The return of the frying Scotsman

Grain | 9th August 2022 | By Andrew Whitelaw

The Snapshot

  • Canola prices in Australia have been high since mid-2021.
  • This has caused vegetable oil prices for consumers/fast food retailers to increase dramatically.
  • In reality, farmers in 2022 are likely to see margins potentially poorer than in 2021, as they combat high input costs and declining output prices.
  • Consumer pricing levels may reduce as the canola prices decline.
  • Palm oil prices have crashed during the past two months. As one of the world’s most important oils, this has a flow effect on canola.

The Detail

Late last year, I wrote a piece ‘The Frying Scotsman‘. This article discussed the rising oilseed prices around the world and why this would start to be reflected in the cost of frying our fish and chips.

This is clearly a major concern to all consumers. The new ABS stats have raised this issue again, and it seems to be getting some more traction as fish and chippers discuss the large rises in price for vegetable oils.

Let’s look into it.

Firstly, let’s look at the spot price of canola. If we look at canola prices in recent years, we can see that since April last year, prices have been pushed through the roof. Firstly by the loss of Canada through their drought, and then issues with both Ukrainian sunflower and Indonesian palm.

Whilst there are complaints that vegetable oil prices have significantly risen at the consumer level, the reality is that canola prices have dropped significantly during the past two months.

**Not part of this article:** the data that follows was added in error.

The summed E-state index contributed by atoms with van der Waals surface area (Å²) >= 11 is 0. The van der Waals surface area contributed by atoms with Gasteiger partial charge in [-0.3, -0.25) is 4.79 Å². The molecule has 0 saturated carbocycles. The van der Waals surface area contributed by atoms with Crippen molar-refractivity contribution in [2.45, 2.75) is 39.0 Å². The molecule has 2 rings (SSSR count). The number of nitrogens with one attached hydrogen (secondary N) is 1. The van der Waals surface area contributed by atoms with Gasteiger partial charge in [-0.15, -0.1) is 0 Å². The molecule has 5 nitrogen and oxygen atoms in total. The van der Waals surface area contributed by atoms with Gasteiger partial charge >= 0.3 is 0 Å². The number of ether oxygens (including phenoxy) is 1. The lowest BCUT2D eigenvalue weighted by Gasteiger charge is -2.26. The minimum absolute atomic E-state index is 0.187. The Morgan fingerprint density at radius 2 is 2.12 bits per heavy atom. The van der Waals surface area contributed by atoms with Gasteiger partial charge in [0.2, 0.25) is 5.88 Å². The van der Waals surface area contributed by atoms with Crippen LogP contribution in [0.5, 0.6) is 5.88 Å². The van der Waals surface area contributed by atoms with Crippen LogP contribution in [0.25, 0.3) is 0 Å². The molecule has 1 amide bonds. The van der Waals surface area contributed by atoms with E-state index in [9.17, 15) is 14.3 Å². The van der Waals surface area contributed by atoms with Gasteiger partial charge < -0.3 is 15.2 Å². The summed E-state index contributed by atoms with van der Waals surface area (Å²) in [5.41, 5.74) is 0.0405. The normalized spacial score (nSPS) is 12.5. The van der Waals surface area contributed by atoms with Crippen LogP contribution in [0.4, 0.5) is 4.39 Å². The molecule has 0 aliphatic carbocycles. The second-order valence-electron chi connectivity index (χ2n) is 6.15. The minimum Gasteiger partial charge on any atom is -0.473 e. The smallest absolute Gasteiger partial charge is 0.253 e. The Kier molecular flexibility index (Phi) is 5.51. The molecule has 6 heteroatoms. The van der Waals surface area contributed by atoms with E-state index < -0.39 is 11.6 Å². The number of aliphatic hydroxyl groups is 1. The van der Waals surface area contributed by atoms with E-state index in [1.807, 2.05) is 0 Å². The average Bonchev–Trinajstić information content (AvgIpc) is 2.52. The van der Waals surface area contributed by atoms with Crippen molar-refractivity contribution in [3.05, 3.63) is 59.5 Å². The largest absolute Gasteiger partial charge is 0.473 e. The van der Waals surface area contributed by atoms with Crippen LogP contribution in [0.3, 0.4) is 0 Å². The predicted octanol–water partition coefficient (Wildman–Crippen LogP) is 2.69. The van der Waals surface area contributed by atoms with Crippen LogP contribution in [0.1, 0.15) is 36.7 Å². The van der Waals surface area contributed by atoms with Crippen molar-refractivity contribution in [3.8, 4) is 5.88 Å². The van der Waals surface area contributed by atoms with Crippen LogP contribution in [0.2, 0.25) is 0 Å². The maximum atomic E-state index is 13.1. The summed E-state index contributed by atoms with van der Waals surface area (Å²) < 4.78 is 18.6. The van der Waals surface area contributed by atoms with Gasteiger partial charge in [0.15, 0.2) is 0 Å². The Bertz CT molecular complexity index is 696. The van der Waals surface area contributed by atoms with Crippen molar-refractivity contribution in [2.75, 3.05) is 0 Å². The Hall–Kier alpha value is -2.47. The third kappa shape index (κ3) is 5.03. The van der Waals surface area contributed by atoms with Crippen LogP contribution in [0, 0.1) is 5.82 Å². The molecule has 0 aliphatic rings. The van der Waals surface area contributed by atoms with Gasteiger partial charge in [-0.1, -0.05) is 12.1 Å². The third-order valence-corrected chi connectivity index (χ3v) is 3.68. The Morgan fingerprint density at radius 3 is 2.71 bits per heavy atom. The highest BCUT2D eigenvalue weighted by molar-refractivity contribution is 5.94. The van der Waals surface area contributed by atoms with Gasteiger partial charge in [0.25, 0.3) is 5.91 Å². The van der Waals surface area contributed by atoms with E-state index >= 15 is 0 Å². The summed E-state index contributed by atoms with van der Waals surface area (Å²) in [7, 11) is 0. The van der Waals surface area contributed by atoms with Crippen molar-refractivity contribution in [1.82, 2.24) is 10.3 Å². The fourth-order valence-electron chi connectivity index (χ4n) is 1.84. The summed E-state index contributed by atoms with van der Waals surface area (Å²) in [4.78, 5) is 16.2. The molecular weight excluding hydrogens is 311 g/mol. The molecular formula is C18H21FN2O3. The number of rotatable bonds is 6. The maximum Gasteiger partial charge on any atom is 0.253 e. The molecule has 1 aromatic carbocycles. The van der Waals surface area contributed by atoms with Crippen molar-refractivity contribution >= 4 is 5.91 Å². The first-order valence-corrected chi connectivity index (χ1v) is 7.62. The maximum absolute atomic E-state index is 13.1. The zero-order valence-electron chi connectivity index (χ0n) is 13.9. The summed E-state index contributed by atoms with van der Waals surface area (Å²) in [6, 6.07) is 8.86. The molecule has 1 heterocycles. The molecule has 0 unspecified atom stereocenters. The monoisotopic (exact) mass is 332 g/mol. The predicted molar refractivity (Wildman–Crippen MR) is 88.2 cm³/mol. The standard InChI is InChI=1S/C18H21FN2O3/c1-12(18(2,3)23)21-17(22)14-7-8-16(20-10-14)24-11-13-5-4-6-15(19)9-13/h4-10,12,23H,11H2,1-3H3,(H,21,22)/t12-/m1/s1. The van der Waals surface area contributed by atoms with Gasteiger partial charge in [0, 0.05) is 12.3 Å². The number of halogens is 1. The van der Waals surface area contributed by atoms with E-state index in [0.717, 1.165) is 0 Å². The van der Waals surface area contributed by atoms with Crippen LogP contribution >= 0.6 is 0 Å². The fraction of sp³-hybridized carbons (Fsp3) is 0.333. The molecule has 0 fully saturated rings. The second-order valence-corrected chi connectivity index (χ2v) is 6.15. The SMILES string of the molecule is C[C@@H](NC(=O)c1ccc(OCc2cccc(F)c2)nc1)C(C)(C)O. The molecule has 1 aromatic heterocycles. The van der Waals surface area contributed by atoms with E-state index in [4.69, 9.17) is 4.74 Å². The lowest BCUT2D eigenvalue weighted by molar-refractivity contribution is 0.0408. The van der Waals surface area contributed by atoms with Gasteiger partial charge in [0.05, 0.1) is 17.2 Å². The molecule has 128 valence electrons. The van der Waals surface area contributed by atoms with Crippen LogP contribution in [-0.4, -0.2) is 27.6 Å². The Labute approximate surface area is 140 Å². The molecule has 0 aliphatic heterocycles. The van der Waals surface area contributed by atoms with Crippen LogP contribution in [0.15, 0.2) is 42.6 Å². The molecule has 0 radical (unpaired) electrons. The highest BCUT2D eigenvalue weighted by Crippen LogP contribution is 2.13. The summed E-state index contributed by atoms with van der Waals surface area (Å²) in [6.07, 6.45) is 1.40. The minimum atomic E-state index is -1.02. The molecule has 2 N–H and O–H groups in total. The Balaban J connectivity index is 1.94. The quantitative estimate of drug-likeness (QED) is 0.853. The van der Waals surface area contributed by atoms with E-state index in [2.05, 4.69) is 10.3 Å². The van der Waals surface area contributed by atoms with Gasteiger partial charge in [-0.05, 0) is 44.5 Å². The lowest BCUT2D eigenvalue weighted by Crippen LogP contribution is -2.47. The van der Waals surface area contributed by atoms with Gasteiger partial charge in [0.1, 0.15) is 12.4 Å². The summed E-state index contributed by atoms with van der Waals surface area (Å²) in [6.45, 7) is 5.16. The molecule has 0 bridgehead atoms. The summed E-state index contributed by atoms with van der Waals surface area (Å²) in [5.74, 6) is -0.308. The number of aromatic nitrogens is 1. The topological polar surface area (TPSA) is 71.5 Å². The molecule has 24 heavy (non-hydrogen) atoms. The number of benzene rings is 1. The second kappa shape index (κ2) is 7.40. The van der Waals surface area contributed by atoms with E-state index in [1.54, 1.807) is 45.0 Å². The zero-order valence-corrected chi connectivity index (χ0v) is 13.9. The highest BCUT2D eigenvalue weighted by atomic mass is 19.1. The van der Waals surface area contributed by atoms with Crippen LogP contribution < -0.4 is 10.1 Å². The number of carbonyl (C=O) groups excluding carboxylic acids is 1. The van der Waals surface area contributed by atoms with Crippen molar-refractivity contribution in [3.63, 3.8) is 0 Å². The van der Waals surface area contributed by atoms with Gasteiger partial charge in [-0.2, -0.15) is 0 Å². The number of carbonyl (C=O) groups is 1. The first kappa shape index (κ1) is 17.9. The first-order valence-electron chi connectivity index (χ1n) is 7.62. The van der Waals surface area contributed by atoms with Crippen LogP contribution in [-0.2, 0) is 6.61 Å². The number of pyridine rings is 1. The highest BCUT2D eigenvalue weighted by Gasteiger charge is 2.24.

It is important to note that there is a long supply chain for vegetable oils, therefore, the prices being paid by consumers and fast food retailers will likely reflect the input price of canola (or others) from months ago. This is some solace for these buyers, as likely they will see lower prices reflected in their oil in the future.

It’s not much good for grain growers who held onto volume.

The prospect for new crop is also not promising. The new crop bids for harvest have also come under major pressure over the past two months.

One of the major concerns I have had this season is the cost price squeeze. We heard arguments that because fertilizer prices were high this meant that grain/oilseed prices had to remain high. This isn’t the case, as outlined in ‘Buy High, Sell Low‘.

Unfortunately, this is starting to occur. The majority of farmers have paid for their inputs upfront at high pricing levels. This would have worked if grain/oilseed prices remained high. Unfortunately, they declined, and not many farmers participated in the higher prices achieved during the peaks in May.

Tallow is an alternative to vegetable oils, which can make a much more tasty chip. Tallow prices tend to haveĀ  a strong correlation with palm oil.

In recent months tallow has continued to rise, but palm oil has been smashed. Indonesia, the world’s largest palm exporter, banned the export of veg oils in April (see here) to reduce the domestic price and food inflation.

Even when well intended, government intervention in markets tends to have negative consequences. The reality is that Indonesia couldn’t afford to maintain a ban on it’s most significant export commodity. The export ban caused a supply glut caused by uncertainty and the removal of the export market.

The palm price has now crashed as they reopened the market.


  • oilseeds